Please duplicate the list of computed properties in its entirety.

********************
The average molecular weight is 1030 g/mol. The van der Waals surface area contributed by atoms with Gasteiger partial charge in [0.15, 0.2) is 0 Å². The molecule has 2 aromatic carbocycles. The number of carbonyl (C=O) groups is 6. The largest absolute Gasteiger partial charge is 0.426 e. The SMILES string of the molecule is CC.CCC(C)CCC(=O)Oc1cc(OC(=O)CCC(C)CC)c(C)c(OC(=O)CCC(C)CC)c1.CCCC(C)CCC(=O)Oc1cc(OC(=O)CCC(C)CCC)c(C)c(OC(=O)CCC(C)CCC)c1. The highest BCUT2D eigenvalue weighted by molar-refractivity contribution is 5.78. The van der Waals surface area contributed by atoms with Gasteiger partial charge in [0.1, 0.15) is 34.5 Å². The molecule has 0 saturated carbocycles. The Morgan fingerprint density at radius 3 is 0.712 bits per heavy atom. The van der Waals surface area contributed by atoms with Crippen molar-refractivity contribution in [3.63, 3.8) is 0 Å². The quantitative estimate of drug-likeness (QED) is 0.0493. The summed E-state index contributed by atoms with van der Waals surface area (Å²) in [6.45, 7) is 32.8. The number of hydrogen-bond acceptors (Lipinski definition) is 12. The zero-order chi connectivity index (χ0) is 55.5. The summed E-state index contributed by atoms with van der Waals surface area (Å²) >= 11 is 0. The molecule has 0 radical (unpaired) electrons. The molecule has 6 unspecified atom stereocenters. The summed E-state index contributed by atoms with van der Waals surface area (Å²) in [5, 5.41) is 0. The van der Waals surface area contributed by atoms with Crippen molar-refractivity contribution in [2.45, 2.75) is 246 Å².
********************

The average molecular weight is 1030 g/mol. The van der Waals surface area contributed by atoms with Gasteiger partial charge in [0.15, 0.2) is 0 Å². The molecule has 2 aromatic carbocycles. The number of carbonyl (C=O) groups is 6. The largest absolute Gasteiger partial charge is 0.426 e. The SMILES string of the molecule is CC.CCC(C)CCC(=O)Oc1cc(OC(=O)CCC(C)CC)c(C)c(OC(=O)CCC(C)CC)c1.CCCC(C)CCC(=O)Oc1cc(OC(=O)CCC(C)CCC)c(C)c(OC(=O)CCC(C)CCC)c1. The highest BCUT2D eigenvalue weighted by molar-refractivity contribution is 5.78. The van der Waals surface area contributed by atoms with Gasteiger partial charge in [0.1, 0.15) is 34.5 Å². The molecule has 0 saturated carbocycles. The Morgan fingerprint density at radius 3 is 0.712 bits per heavy atom. The van der Waals surface area contributed by atoms with Crippen molar-refractivity contribution in [3.63, 3.8) is 0 Å². The quantitative estimate of drug-likeness (QED) is 0.0493. The summed E-state index contributed by atoms with van der Waals surface area (Å²) in [6.45, 7) is 32.8. The number of hydrogen-bond acceptors (Lipinski definition) is 12. The zero-order chi connectivity index (χ0) is 55.5. The summed E-state index contributed by atoms with van der Waals surface area (Å²) >= 11 is 0. The molecule has 0 radical (unpaired) electrons. The molecule has 6 unspecified atom stereocenters. The summed E-state index contributed by atoms with van der Waals surface area (Å²) in [5, 5.41) is 0. The van der Waals surface area contributed by atoms with Crippen molar-refractivity contribution in [2.45, 2.75) is 246 Å².